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Soggy Day? Hunt Anyway!

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As I sit here at my desk, the big topic of conversation amongst my family and friends has been the opening day of archery season here in Zone C. Saturday the 17th is the big day and most all of us have a game plan, but nobody knows for certain yet what sort of weather we’ll be in for. I’m going to go way-out on a limb and trust the ten-day weather forecast according to the website www.weather.com, which is telling me to be ready for a warm and soggy day. So, that begs the question, if it’s raining and wet, do we hunt or do we stay home and wait until dryer weather? I can guarantee you one thing, this fat, little bowhunter will be in the field!

Now, the rain can really be an asset to a hunter in a few different ways. Firstly, it washes the air and makes it very difficult for the deer to use their noses to detect our presence. Secondly, it masks the sounds of our entry to the stand site. By fooling both of their top defenses, the deck will slightly become stacked in our favor. Thirdly, it feeds them. That’s right, the wind often associated with the rains will knock acorns, pecans, persimmons, and other favored foods from the treetops and the deer will want to be up moving in order to take advantage of that.

Sounds easy, doesn’t it? Just slip out in a rain storm and fill your cooler with fresh, quality venison for your table, right? Well, it’s not…. For each advantage we gain, we gain an equal disadvantage to overcome as well. One such disadvantage, I especially prepare for, is the cold. It may be hard for some of you to believe that you can get cold in the rain on an eighty-degree day, but you can. Once we’re wet, our bodies begin to cool quickly and the usual lightweight camo clothing we wear during the early season is insufficient. That’s why I carry a long-sleeved camo sweatshirt in my pack. I don’t bother with ill-fitting and noisy rain gear as a personal choice; I’d much rather add an extra layer of clothing and remain warm, quiet, and comfortable.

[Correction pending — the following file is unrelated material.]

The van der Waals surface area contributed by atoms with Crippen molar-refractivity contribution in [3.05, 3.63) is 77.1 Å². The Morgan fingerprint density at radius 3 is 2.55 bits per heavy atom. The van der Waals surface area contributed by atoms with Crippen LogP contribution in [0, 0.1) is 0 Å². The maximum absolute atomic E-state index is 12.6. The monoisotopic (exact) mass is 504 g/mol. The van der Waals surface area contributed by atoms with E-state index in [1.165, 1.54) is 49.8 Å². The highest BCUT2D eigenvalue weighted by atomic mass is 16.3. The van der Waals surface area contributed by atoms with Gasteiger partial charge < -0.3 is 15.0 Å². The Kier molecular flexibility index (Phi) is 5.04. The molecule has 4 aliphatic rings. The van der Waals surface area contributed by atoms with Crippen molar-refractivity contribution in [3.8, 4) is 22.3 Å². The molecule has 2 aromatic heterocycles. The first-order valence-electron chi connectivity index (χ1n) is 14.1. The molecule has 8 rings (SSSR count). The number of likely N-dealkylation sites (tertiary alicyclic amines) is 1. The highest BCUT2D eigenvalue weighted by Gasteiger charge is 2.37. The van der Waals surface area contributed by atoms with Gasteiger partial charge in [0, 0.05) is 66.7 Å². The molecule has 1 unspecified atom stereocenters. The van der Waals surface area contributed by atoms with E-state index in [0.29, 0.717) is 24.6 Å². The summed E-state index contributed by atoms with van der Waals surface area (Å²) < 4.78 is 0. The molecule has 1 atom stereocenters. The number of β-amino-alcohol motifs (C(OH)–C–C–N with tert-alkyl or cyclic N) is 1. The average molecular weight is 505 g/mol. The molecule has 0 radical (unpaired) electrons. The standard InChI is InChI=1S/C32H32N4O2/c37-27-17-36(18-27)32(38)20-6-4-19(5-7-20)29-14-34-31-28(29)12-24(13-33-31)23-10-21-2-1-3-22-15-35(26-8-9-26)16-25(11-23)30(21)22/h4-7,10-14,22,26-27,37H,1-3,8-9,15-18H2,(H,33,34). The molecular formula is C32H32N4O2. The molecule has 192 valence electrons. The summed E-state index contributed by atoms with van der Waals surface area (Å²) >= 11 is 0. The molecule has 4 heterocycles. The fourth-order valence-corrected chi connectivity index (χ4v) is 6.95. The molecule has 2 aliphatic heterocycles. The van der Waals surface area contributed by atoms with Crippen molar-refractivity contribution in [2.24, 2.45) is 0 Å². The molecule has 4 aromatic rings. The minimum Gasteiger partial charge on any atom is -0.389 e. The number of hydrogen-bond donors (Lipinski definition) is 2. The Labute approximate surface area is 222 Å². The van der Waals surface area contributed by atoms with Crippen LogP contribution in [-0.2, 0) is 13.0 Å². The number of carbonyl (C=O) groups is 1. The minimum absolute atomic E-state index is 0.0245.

Another new obstacle the rain can throw our way is maneuverability. Roads and trails can become mighty soggy and difficult to get around on. You’ll never get that cooler filled if you get your truck stuck in the mud or find a flooded and boiling creek between yourself and your stand site. So bear that in mind when selecting a location to hunt, knowing the rains will come. Have a sure and certain path in and out that you can travel with confidence.

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Another highly recommended item is a good pair of muck boots, or even better, waterproof snake boots. When your feet get wet and all wrinkly and soggy in your shoes, it makes for some mighty uncomfortable hunting. I am very cautious to keep my feet comfortable and healthy. A new set of blisters to your feet slopping around in wet shoes on opening day can really wreck your hunting for a while.

As always, I thank you for the opportunity to visit here in this column and if you have any questions or feedback, give me a shout at [email protected]. God bless and good hunting!

Toby Benoit
Toby Benoit
Toby Benoit is a best selling novelist and professional outdoorsman with thirty-five years of experience guiding and outfitting for big game all across America. Toby is a renowned archer and turkey hunting expert who manufactures custom game calls and is a regular judge at NWTF sanctioned turkey calling events across the Southeast.
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